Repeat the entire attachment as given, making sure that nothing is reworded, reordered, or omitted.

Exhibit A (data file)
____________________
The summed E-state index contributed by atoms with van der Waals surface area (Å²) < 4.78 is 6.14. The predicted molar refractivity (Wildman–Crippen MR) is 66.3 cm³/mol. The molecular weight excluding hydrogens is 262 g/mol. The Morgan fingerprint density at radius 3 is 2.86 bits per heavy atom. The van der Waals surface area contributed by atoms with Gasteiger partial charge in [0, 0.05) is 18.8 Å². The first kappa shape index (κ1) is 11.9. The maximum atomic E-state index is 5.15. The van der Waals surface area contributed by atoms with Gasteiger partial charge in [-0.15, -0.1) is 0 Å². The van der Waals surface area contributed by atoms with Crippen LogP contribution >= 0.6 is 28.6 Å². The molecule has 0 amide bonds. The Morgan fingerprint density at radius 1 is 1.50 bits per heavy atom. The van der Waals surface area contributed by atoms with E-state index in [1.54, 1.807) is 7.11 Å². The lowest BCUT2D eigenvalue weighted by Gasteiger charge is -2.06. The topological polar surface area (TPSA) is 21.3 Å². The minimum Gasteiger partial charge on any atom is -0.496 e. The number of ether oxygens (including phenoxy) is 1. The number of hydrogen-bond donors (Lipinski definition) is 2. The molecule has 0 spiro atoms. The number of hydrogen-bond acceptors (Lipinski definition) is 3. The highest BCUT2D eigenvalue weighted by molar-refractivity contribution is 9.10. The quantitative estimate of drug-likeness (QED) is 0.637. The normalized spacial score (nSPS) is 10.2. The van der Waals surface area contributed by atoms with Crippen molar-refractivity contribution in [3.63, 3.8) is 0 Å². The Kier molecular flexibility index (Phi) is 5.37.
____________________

The summed E-state index contributed by atoms with van der Waals surface area (Å²) < 4.78 is 6.14. The predicted molar refractivity (Wildman–Crippen MR) is 66.3 cm³/mol. The molecular weight excluding hydrogens is 262 g/mol. The Morgan fingerprint density at radius 3 is 2.86 bits per heavy atom. The van der Waals surface area contributed by atoms with Gasteiger partial charge in [0, 0.05) is 18.8 Å². The first kappa shape index (κ1) is 11.9. The maximum atomic E-state index is 5.15. The van der Waals surface area contributed by atoms with Gasteiger partial charge in [-0.15, -0.1) is 0 Å². The van der Waals surface area contributed by atoms with Crippen LogP contribution >= 0.6 is 28.6 Å². The molecule has 0 amide bonds. The Morgan fingerprint density at radius 1 is 1.50 bits per heavy atom. The van der Waals surface area contributed by atoms with E-state index in [1.54, 1.807) is 7.11 Å². The lowest BCUT2D eigenvalue weighted by Gasteiger charge is -2.06. The topological polar surface area (TPSA) is 21.3 Å². The minimum Gasteiger partial charge on any atom is -0.496 e. The number of ether oxygens (including phenoxy) is 1. The number of hydrogen-bond donors (Lipinski definition) is 2. The molecule has 0 spiro atoms. The number of hydrogen-bond acceptors (Lipinski definition) is 3. The highest BCUT2D eigenvalue weighted by molar-refractivity contribution is 9.10. The quantitative estimate of drug-likeness (QED) is 0.637. The normalized spacial score (nSPS) is 10.2. The van der Waals surface area contributed by atoms with Crippen molar-refractivity contribution in [3.63, 3.8) is 0 Å². The Kier molecular flexibility index (Phi) is 5.37.